Countdown to the Rio Olympics

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Rio Competition Less Than 60 Days Away

It’s hard to believe but the Rio Olympic Games are less than 60 days away. The Australian team is far from being finalised, although some athletes are understanding that time is starting to run out if they are to produce the required performances required for Rio selection.

Over the weekend we again saw many athletes striving for the all important Olympic qualifying performance, but this time we were unable to add any names to the qualifying list – although we again saw athletes come extremely close to the Rio marks.

Portland Track Festival – Spencer PB’s Again

Hall_Storey_Portland
Linden Hall and Lora Storey in the women’s 800m in Portland

Not many people would have expected Kate Spencer to be in line for Olympic selection after a 16.15.86 5th place effort in the 5000m at the National Championships. Three races later and the 23 year-old only marginally missed the OQ, recording an impressive 15.28.47 PB at the Portland Track Festival on Sunday (US time).

This came after previously recording a 15.33.40 on May 20, which was just outside her PB from 2014. We will now have to wait and see if Spencer will have one last attempt at the required 15.24.00 required for Rio selection.

Also in Portland Lora Storey continued her push for Olympic selection, this time placing 4th in 2.02.58 – behind Brenda Martinez (2.00.21). Storey will now move her attentions to the Harry Jerome International Track Classic in Canada, where she will be joined by a host of other Australian athletes hoping for quick times.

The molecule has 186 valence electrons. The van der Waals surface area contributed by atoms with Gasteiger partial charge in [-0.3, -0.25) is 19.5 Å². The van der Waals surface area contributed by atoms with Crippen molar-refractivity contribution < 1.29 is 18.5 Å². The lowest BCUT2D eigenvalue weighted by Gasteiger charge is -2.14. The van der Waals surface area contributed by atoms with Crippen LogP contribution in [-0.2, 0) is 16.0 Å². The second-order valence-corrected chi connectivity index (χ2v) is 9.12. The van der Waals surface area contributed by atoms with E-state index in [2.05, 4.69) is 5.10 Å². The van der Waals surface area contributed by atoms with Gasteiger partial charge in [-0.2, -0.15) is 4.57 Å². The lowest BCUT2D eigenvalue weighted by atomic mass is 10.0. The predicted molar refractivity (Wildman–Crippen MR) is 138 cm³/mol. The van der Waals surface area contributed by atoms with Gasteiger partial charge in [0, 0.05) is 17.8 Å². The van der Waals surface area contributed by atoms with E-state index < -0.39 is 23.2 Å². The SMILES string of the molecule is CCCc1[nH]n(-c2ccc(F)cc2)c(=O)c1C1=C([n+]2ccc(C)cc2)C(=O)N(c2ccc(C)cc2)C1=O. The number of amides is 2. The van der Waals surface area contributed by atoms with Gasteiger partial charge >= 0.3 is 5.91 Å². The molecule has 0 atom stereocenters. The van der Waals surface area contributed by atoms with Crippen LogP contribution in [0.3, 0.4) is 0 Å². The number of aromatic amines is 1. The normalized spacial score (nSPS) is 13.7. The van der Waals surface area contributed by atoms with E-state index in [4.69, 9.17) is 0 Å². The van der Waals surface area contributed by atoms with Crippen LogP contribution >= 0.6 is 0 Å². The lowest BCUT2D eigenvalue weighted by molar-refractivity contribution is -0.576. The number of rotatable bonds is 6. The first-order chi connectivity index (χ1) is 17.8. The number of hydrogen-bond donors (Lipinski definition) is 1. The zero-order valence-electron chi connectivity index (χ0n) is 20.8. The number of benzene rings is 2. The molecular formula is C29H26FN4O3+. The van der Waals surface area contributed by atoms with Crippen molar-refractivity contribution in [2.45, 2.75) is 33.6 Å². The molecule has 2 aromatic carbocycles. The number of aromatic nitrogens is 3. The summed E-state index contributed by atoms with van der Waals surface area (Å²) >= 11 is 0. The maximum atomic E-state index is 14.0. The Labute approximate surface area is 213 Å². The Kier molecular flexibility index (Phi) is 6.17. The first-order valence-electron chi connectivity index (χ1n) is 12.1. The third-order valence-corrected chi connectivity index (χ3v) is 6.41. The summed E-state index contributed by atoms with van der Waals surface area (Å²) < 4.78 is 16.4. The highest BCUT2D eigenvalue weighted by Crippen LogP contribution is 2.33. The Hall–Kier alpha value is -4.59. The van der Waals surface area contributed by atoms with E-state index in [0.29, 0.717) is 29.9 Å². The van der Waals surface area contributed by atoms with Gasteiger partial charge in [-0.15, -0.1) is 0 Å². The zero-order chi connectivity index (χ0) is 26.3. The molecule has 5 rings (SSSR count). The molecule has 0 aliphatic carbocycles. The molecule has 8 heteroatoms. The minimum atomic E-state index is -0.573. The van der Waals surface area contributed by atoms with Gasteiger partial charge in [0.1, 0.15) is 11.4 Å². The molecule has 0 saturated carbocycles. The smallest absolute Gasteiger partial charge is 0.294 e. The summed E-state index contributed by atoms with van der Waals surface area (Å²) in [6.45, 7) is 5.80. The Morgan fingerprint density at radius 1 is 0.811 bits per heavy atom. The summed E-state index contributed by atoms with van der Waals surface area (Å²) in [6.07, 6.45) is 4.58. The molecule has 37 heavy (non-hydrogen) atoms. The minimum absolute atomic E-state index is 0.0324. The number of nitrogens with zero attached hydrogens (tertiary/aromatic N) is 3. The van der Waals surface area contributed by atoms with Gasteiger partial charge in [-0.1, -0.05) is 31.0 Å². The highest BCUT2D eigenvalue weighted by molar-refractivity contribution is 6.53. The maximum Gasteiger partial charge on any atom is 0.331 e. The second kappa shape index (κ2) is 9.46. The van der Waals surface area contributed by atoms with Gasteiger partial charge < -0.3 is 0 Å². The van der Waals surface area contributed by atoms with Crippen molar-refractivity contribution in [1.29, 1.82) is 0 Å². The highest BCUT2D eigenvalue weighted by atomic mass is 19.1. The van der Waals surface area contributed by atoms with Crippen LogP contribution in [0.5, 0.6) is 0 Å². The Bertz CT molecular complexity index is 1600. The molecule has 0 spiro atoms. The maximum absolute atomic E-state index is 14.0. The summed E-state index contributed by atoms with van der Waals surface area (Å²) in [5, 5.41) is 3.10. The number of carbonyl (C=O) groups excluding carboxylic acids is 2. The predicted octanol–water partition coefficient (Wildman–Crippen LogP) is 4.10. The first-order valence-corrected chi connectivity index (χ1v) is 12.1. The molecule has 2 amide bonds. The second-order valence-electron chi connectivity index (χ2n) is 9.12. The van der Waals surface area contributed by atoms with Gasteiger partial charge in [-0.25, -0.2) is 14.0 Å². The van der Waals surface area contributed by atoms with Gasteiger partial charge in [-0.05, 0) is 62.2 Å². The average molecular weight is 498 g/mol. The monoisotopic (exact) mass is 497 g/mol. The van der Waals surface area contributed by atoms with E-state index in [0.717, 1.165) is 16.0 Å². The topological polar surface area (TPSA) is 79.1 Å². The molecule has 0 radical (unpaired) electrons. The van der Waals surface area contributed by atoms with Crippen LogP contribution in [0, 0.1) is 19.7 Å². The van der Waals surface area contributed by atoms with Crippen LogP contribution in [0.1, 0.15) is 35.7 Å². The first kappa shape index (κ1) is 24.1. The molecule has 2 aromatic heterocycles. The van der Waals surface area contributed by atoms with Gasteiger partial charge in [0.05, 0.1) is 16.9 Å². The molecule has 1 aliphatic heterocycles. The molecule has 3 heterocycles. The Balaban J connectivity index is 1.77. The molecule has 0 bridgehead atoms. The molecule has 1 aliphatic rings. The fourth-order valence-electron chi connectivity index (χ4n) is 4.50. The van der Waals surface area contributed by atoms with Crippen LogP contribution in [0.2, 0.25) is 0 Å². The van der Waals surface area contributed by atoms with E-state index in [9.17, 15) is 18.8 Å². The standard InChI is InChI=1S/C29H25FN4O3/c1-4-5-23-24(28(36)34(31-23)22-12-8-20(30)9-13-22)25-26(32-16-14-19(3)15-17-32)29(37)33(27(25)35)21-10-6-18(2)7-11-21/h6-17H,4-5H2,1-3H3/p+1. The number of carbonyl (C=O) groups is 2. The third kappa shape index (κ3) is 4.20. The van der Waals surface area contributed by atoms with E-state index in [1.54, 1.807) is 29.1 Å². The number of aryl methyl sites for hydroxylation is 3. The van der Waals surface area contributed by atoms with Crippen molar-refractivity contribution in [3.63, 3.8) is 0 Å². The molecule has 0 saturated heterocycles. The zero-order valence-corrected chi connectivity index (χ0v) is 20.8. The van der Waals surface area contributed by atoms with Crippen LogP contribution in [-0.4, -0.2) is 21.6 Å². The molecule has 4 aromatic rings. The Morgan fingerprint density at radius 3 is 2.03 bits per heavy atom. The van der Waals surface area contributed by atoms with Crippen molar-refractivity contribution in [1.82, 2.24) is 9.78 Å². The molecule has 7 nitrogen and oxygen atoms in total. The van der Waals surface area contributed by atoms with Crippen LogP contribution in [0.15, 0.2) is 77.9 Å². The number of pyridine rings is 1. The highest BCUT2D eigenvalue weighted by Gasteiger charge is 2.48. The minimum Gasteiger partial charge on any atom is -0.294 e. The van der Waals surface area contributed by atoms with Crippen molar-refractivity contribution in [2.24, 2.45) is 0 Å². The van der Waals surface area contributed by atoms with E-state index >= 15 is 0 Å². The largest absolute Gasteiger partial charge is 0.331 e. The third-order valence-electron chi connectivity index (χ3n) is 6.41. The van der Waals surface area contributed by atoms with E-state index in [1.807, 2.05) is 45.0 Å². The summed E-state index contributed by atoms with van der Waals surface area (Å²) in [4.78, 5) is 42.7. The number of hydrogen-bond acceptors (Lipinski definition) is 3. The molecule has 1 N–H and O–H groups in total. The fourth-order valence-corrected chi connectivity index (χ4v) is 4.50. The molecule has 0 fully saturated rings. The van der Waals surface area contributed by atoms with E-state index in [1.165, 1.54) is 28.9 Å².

Storey has now raced on seven occasions in 2016 over the 800m, including times of 2.02.69 at the Perth Track Classic and a PB of 2.01.67 in Stanford, CA on May 1. Her latest performance was her second quickest time of her career, but was still over a second outside the all important OQ time of 2.01.50. 

Other notable performances from Portland:

  • Linden Hall smashed her PB (a 2.06.49 from 2014) in the 800m (same race as Storey), recording an excellent 2.02.85.
  • Katelyn Simpson easily had her best performance of her career, recording a 4.11.82 PB in the women’s 1500m (section 1). Her previous best for the year was a 4.14.49 from the Sydney Track Classic and her previous PB, a 4.12.09, was set at last years National Championships.